After a two-year slump, Chinese home sales have plunged by a whopping 40% from the peak, mortgage borrowings have essentially vanished, and household deposits have skyrocketed. All of these suggest that housing demand has likely significantly undershot the underlying long-term trend, and pent-up demand has likely already begun to accumulate. Meanwhile, the government is mulling another round of social housing program in major cities, which could reduce excess supplies. It is probably not a question of “if” but “when” the housing sector will bounce back.
The bottom line is that the real estate sector remains a critical signpost to monitor China’s growth recovery, and so far, there is no clear sign of bottoming. However, expectations of a housing market collapse are also not warranted. Even if housing activity remains deeply depressed, on a rate-of change basis these indicators will likely begin to improve. Ultimately the drag of the housing sector on economic growth will diminish.
Typically, the combination of improving growth conditions and easing macro policies should create a sweet spot for Chinese stock prices. This cycle is not typical, however, and will take longer to play out due to the badly damaged confidence among investors. That said, Chinese stocks have become exceptionally cheap by historical standards, evidenced not only by the deeply depressed valuation indicators, but also by the record-high share buybacks from listed Chinese firms.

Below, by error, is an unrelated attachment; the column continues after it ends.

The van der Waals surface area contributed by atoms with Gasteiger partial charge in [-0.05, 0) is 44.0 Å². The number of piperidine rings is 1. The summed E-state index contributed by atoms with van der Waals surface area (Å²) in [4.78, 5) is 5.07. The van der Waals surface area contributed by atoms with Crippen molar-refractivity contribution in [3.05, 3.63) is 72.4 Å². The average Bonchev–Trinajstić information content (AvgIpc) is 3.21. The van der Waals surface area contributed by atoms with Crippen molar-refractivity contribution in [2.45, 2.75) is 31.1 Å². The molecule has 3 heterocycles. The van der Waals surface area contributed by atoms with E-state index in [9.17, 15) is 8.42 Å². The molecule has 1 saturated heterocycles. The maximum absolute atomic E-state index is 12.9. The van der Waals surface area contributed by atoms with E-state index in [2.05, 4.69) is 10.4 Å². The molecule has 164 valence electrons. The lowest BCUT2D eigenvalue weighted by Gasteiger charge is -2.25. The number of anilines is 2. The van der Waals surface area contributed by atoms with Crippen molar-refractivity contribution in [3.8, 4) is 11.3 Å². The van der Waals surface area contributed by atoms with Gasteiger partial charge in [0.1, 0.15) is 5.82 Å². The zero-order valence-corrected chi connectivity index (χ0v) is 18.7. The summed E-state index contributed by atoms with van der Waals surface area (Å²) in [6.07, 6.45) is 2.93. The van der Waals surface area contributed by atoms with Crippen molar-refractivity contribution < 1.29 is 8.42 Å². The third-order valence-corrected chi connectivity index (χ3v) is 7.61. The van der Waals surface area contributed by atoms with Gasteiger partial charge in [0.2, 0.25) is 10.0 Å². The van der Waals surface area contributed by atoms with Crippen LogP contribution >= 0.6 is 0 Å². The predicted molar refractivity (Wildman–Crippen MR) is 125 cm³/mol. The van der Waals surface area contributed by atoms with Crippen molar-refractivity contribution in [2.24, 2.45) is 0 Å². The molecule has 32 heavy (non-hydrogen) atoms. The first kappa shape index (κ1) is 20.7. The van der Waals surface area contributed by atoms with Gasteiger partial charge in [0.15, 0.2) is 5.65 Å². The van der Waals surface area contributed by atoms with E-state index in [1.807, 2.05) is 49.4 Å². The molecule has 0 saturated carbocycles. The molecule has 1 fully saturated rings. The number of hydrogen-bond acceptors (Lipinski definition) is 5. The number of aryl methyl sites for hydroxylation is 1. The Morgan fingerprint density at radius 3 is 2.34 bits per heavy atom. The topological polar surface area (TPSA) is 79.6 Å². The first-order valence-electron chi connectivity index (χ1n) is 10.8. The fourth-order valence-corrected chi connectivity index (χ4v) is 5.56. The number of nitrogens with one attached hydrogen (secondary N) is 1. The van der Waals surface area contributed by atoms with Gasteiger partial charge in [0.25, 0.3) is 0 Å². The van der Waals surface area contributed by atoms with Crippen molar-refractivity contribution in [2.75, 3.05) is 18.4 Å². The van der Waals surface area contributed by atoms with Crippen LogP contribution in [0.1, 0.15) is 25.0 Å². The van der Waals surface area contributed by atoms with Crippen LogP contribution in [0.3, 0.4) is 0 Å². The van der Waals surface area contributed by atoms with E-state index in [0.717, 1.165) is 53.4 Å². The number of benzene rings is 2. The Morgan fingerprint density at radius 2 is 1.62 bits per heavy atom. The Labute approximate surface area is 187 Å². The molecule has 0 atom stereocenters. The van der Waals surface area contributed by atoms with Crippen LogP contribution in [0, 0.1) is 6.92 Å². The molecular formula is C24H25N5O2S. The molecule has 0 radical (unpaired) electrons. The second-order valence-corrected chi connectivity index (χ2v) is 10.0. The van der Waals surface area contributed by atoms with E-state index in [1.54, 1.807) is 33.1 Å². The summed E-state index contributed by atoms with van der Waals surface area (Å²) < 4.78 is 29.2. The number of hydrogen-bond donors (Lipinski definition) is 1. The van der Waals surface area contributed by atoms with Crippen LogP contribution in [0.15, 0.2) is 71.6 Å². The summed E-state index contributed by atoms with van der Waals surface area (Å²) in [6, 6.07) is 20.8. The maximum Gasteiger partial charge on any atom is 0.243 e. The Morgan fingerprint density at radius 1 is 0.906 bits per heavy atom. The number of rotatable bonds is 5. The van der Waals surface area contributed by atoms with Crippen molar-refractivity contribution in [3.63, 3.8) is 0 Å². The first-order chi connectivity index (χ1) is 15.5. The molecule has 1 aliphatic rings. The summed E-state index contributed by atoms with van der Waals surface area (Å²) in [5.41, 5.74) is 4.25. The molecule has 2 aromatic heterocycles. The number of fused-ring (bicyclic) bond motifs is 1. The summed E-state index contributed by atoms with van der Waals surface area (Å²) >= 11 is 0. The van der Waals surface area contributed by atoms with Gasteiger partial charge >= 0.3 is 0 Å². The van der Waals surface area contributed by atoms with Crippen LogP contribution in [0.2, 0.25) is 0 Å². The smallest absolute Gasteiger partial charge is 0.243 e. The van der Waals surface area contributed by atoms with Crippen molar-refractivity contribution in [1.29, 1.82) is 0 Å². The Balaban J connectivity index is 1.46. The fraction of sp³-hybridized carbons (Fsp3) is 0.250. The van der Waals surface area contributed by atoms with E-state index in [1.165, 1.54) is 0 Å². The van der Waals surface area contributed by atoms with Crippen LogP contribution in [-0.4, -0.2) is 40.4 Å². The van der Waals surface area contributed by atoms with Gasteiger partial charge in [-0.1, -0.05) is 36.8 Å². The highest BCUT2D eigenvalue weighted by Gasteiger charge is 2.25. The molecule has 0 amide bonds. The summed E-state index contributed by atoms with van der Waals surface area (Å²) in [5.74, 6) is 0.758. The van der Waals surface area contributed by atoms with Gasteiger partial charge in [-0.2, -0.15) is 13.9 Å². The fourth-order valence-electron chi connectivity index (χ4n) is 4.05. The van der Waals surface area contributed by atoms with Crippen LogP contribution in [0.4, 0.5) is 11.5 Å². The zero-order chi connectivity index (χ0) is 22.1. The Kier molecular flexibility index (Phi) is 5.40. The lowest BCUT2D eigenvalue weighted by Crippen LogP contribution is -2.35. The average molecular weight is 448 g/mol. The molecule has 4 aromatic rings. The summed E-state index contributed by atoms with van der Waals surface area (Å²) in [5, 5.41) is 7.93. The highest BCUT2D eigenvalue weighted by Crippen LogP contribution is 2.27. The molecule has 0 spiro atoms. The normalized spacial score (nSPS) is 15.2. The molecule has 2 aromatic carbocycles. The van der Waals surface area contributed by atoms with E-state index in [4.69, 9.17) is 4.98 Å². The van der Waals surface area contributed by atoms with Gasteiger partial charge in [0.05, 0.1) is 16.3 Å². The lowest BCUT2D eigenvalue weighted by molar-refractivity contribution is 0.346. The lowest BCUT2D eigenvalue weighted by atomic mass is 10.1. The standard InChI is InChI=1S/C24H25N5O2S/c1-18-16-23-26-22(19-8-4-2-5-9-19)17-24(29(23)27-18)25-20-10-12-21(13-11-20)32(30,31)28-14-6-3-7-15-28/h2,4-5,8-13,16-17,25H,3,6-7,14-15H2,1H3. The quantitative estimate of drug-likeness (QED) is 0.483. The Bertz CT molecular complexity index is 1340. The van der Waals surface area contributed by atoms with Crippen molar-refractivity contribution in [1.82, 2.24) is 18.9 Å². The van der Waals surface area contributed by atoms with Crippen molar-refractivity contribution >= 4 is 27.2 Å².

Fixed Income Opportunities
U.S. Treasury prices could rally, as the Fed will likely turn more dovish as GDP growth slows over the next year. Other threats to the U.S. economy or financial system could also bolster U.S. Treasury prices. While fiscal concerns are mounting, U.S. Treasury demand will likely stay robust. High foreign purchases and low U.S. CDS spreads indicate no fear of a looming sovereign debt crisis.
We expect periods of yield retracement, driven largely by a return to dovish Fed comments on mixed economic data and a flight to safety as conflict escalates in the Middle East. US Treasuries remain at attractive values as the absolute level of yields offers a buffer against additional rate hikes, while also offering scope for capital appreciation as the Treasury market will eventually discount rate cuts by the US Fed.